Tuesday, October 9, 2018

An open acrylic sketch portrait of my boyfriend

 I had Ian sit for me so I could try out my new Open Acrylics.  I usually work with standard acrylics but I picked up a set of slow-drying paints to experiment with them.  I enjoyed the blending abilities, the intensity of the colors, but I still struggled with something different from my regular routine.  Ian sat for about an hour before we were both exhausted from our day.    Thursday, October 11, 2018

I had Ian sit for me so I could try out my new Open Acrylics. I usually work with standard acrylics but I picked up a set of slow-drying paints to experiment with them. I enjoyed the blending abilities, the intensity of the colors, but I still struggled with something different from my regular routine. Ian sat for about an hour before we were both exhausted from our day.

Thursday, October 11, 2018

Reading

I’ve just finished reading A Giacometti Portrait by James Lord. It’s a fascinating take on the artist/model relationship, presenting me with some new ideas about my research. I’ll post later this week with my ideas when I have them more solidly formed. One quote, however, really stood out to me concerning the contributions that each participant makes to a final image:

“There is an identification between the model and the artist, via the painting, which gradually seems to become an independent, autonomous entity served by them both, each in his own way and, oddly enough, equally.”


A model questionnaire:

I hope it’s clear. I’d love to hear feedback on the questions I’ve presented and any suggestions you may have.

Name_______________________________________________________________ Date__________________________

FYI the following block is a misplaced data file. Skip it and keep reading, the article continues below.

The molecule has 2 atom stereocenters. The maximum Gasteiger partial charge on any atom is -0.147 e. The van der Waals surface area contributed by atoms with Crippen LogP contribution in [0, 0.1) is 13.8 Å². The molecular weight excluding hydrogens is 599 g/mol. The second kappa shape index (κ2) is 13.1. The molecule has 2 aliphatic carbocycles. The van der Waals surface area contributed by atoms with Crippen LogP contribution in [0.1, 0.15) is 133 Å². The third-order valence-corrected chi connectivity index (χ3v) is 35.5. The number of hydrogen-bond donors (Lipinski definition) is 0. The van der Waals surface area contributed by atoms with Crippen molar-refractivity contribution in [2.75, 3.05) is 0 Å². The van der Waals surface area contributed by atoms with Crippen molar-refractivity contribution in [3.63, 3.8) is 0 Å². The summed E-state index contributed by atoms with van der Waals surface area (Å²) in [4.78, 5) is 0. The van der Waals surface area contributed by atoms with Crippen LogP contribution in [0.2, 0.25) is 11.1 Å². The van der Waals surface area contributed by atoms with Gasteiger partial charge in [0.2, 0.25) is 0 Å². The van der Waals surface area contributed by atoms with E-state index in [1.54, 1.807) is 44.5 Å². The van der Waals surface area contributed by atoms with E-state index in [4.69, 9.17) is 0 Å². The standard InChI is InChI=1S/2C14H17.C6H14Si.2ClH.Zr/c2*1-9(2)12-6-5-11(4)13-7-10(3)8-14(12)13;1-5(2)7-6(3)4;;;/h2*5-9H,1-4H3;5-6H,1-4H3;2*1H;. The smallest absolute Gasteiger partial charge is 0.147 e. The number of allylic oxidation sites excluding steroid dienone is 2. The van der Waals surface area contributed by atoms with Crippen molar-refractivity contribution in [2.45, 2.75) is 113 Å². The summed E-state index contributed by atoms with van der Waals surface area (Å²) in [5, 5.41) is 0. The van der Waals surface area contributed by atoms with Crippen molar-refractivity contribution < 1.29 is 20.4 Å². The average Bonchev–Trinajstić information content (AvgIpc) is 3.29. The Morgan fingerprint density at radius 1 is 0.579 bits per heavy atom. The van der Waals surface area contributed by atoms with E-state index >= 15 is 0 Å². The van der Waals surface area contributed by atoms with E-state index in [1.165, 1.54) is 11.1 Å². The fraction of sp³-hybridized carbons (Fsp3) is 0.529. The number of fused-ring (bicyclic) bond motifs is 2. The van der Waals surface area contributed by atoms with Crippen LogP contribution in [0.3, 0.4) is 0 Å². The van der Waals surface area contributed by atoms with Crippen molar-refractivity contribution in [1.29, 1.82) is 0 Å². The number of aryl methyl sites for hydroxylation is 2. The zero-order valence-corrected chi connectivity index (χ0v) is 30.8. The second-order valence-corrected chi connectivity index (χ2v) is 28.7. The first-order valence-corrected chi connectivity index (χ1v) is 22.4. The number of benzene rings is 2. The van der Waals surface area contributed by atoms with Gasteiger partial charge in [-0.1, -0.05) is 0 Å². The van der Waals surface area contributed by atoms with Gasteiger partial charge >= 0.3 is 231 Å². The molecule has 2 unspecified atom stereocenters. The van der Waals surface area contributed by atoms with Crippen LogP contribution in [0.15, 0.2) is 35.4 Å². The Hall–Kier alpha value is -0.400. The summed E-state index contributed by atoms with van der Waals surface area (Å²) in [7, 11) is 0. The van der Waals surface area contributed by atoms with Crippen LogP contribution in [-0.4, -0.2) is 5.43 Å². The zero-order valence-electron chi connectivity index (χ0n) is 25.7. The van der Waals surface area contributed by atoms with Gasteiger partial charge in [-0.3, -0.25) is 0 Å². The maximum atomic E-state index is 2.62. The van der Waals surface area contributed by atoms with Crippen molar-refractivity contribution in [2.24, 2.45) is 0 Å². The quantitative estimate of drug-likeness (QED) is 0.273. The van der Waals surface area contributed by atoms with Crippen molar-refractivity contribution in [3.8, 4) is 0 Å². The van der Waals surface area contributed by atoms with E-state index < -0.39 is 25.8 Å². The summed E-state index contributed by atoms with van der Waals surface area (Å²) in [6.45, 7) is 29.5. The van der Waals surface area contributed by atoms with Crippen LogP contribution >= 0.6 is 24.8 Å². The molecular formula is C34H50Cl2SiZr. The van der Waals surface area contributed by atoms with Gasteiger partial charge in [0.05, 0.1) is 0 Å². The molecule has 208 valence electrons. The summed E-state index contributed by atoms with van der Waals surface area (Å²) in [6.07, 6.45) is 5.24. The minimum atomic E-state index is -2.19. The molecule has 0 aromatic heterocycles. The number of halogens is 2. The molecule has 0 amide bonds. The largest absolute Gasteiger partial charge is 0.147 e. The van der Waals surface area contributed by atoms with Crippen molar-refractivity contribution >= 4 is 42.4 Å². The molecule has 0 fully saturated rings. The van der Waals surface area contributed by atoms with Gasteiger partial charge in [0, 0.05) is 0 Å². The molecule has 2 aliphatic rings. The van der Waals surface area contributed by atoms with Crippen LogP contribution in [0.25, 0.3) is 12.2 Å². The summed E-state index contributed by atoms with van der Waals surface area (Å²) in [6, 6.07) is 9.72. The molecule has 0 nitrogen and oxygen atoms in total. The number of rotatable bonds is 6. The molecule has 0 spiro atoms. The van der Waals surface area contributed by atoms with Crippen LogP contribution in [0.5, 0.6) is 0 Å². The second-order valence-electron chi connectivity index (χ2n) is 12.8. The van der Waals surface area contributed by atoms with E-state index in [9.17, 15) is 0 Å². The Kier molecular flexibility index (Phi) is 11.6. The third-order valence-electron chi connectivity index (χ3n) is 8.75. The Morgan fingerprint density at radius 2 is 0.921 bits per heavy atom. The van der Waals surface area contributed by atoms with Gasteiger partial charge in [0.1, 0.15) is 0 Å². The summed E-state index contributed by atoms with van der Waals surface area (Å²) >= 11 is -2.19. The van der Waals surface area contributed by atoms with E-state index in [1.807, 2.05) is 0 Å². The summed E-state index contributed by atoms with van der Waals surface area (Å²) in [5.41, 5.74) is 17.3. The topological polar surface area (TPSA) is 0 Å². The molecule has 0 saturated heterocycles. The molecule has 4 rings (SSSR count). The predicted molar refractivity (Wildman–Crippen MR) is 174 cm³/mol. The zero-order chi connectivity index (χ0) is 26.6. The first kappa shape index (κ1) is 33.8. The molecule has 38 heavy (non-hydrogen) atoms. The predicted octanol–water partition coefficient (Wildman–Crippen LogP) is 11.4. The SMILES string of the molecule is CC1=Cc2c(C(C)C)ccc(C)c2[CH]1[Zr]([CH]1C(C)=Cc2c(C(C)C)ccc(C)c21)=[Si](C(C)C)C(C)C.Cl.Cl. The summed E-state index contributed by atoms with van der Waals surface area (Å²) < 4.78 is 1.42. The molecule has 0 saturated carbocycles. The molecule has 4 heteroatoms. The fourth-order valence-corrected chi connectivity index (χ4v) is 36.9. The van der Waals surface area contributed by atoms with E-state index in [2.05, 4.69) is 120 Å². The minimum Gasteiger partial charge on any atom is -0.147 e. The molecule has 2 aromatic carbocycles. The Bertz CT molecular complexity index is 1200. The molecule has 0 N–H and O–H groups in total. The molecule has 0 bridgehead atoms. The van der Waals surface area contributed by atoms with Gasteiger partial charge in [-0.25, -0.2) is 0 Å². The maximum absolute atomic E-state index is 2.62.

Model Questionnaire:  As a part of my MFA, I, Sarah Jane Eaton, am researching how the artist/model relationship can influence what the final image represents.  Please fill out this sheet and the MODEL RELEASE FORM while I set up our session.  Please indicate if you wish your responses to be kept confidential or if I may use your name in my writings which are published on my website.  If you wish, I can change names or leave the term “model” in place of your name.  Feel free to write on the back as well.    

Before

Have you ever modeled before?

 

What do you expect from the sitting?

 

Would you prefer a session with or without conversation?

 

Are we friends, acquaintances, or strangers?

 

What do you think the final image will represent?

 

After

Did the sitting meet your expectations?

 

What do you think of the final image?  Please be honest! 

 

Did anything happen that surprised you?  Physically (sleepy limbs, aches), Mentally (bored, new ideas, et), Emotionally (happiness, sadness)?

 

Do you feel or relationship (friend/acquaintance/stranger/etc.) has changed?

 

 

ð       I understand that my responses are part of a research project and will be recorded. 

ð       I give consent that my responses, name, and basic details may be shared on Sarah Jane Eaton’s website, her thesis, and her research.

ð       I wish my name and details to be withheld from publications, referring to me only as “MODEL” or “ANONYMOUS” on Sarah Jane Eaton’s website, her thesis, and her research.

 

Signature ____________________________________________________________


A model release form- I found a simple release form online and modified it to fit my needs. I’m having a friend look it over at her law firm just to be certain it is worded appropriately.

So that’s it for this month. I am working on scheduling my models this week for the next few months, building panels, and a few things for a side project. I’m going to go back to bed now, and pray to the elder gods that when I wake I have more energy.